‘Sobering’ Covid restrictions and a ‘dog’s dinner’ redress scheme. Only Ray D’Arcy had a good week

Radio: Disappointment at the mother and baby home redress scheme is unmistakable

As the Government announces new measures on Tuesday, the reaction on the airwaves is that the proposals don't go far enough to improve the situation. That's putting it mildly. Canvassing opinion on Drivetime (RTÉ Radio 1, weekdays), its presenter Cormac Ó hEadhra hears one hostile verdict after another from those at the coalface.

"The Government, and in particular the Minister, has made a complete dog's dinner of the whole thing," says Paul Redmond, chairman of the Coalition of Mother and Baby Home Survivors, by way of damning the Government's planned redress scheme.

The disappointment surrounding Minister for Children Roderic O'Gorman's compensation scheme for survivors of the infamous institutional homes is unmistakable, and not just because the news is overshadowed by the reintroduction of Covid-19 restrictions. "It's unfortunate that this is somewhat of an undercard on a very sobering day," says mother-and-baby-home adoptee Samantha Long, "So unfortunately it probably won't get the longer-lasting attention it deserves."

Though billed as the biggest compensation project in the history of the State, the mother and baby home redress scheme is predicted to cause 'chaos and bitterness'

In fact, not only does the redress scheme receive comprehensive coverage on Drivetime and elsewhere, but the story also leaves a more lasting impression than the latest pandemic-suppression measures. Whereas the announcement of earlier closing times for night-time venues is largely greeted with a weary fatalism, even by industry figures, the mother-and-baby plans elicit a more charged response.


Though billed as the biggest compensation project in the history of the State, with €800 million set aside to recompense 34,000 people in a “nonadversarial” manner, the scheme, Redmond claims, is going to cause “chaos and bitterness”, because of the exclusion of survivors who spent less than six months of infancy in the homes. “To separate mother and child is a lifelong trauma, and this has not been acknowledged by the Government,” he says.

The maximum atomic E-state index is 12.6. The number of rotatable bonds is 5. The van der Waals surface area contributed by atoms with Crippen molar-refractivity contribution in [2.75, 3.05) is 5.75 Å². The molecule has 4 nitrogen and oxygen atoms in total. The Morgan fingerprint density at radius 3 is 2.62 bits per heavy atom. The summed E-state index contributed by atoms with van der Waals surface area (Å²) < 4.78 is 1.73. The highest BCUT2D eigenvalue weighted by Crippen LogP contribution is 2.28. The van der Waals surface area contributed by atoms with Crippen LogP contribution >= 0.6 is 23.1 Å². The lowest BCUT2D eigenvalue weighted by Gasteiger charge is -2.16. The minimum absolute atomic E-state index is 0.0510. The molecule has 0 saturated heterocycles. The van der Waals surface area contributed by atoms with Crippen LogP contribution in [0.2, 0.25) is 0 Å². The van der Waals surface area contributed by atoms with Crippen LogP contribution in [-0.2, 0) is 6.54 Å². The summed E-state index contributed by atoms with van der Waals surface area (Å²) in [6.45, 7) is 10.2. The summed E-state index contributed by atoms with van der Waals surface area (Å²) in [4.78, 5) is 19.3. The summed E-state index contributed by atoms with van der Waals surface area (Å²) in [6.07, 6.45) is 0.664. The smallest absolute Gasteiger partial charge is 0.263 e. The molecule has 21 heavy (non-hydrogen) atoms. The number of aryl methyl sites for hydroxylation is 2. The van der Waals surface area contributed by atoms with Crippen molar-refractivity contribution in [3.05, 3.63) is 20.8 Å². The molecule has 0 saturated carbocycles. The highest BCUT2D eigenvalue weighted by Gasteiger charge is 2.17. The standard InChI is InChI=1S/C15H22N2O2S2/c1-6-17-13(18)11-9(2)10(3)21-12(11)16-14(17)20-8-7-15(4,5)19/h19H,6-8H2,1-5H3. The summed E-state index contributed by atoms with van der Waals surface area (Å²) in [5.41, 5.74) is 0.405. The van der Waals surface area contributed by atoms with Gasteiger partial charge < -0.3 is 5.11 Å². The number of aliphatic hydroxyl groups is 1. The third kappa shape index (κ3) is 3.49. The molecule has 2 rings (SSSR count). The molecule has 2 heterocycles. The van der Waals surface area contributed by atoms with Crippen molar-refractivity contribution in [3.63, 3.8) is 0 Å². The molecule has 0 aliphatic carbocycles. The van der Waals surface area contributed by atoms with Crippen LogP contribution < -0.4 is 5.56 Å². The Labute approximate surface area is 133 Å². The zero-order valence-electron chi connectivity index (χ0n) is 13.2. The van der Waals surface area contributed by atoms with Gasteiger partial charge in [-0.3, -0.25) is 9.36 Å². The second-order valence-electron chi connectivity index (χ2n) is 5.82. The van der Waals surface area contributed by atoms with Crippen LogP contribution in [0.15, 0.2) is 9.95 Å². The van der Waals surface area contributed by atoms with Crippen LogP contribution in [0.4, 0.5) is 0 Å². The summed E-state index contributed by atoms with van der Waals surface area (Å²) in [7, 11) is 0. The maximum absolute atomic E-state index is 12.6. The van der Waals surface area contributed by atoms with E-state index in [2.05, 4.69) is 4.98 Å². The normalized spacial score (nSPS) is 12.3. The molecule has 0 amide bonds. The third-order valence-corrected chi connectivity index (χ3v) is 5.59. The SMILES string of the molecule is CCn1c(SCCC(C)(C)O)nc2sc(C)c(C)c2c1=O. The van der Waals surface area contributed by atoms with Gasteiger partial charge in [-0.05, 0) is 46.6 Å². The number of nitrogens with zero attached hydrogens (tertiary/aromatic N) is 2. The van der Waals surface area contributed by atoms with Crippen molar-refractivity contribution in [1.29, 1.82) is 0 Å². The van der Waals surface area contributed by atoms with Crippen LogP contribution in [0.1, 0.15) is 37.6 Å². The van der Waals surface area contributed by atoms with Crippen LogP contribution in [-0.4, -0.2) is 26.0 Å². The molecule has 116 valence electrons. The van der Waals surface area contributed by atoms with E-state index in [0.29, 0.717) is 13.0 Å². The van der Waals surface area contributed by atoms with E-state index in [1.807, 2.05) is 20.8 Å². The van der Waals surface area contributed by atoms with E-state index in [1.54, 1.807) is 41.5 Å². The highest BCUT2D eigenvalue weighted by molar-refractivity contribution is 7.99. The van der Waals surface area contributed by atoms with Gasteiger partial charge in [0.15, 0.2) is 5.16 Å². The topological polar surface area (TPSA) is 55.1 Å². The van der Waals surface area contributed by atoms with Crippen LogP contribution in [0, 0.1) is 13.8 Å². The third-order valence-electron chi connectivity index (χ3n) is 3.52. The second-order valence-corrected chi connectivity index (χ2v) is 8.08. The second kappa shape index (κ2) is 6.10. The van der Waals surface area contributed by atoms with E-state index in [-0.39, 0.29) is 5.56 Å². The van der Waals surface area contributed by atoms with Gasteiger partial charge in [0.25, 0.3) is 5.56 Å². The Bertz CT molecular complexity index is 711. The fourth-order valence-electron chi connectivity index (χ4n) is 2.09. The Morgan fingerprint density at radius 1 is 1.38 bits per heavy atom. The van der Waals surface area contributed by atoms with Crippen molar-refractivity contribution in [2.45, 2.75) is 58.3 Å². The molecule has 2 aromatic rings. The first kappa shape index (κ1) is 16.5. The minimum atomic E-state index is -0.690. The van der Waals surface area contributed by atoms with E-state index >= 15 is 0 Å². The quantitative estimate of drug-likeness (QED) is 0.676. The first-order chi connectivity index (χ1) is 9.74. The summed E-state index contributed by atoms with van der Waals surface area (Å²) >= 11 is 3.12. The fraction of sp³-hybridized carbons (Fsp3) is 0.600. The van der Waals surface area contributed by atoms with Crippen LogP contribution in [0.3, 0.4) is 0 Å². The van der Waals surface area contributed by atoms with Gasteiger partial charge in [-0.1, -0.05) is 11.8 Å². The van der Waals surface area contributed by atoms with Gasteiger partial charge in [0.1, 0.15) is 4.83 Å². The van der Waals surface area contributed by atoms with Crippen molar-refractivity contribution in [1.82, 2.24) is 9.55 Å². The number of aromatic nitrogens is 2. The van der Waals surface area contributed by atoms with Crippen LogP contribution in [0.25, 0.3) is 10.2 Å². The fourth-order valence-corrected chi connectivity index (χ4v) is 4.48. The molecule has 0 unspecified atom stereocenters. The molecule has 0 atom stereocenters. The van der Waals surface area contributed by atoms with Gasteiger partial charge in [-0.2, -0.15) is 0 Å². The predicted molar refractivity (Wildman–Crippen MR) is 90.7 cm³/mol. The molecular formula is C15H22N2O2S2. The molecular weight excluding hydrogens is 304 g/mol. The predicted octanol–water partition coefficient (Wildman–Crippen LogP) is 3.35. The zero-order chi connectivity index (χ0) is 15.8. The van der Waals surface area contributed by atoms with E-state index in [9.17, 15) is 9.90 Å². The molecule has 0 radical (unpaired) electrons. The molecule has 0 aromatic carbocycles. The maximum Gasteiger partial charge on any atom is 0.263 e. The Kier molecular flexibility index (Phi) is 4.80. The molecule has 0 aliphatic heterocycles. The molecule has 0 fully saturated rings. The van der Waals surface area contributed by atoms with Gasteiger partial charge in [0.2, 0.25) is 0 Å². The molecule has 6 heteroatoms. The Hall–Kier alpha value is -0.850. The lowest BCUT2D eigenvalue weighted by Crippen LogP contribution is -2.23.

Long’s reaction is more subtly expressed. The plan has good elements, she says, but she’s angry at the creation of a “hierarchy” of people entitled to redress. Long spent more than six months in a home before being adopted, “but I don’t want to be any more special than a baby who was there for a shorter term”.

She is also annoyed that mothers who were sent to the homes, now in advanced age and frequently in precarious circumstances, have to wait until late next year before any compensation. “They are just getting too old to wait any longer,” she says, describing the delay as a “further disregard of their dignity”.

Ó hEadhra is obviously moved by what he’s hearing, reassuring Long that the mother-and-baby story won’t be forgotten on his programme. But he doesn’t forget his journalistic duties either, pressing Redmond for clarity at various points. Either way, Drivetime’s coverage suggests that, far from bringing closure to this dark episode in Irish history, the Government’s response has created fresh problems.

The special rapporteur for child protection, Conor O'Mahony, details his regret at the lack of financial provision for children 'boarded out' to foster homes, his criticism all the more damaging for being so coolly articulated

Wednesday's edition of Morning Ireland (RTÉ Radio 1, weekdays) does little to dispel this notion, with items on the scheme that are, if anything, more negative. Some of this is self-inflicted, as O'Gorman half-heartedly apologises for suggesting that those who left the homes before six months of age can't remember their experiences.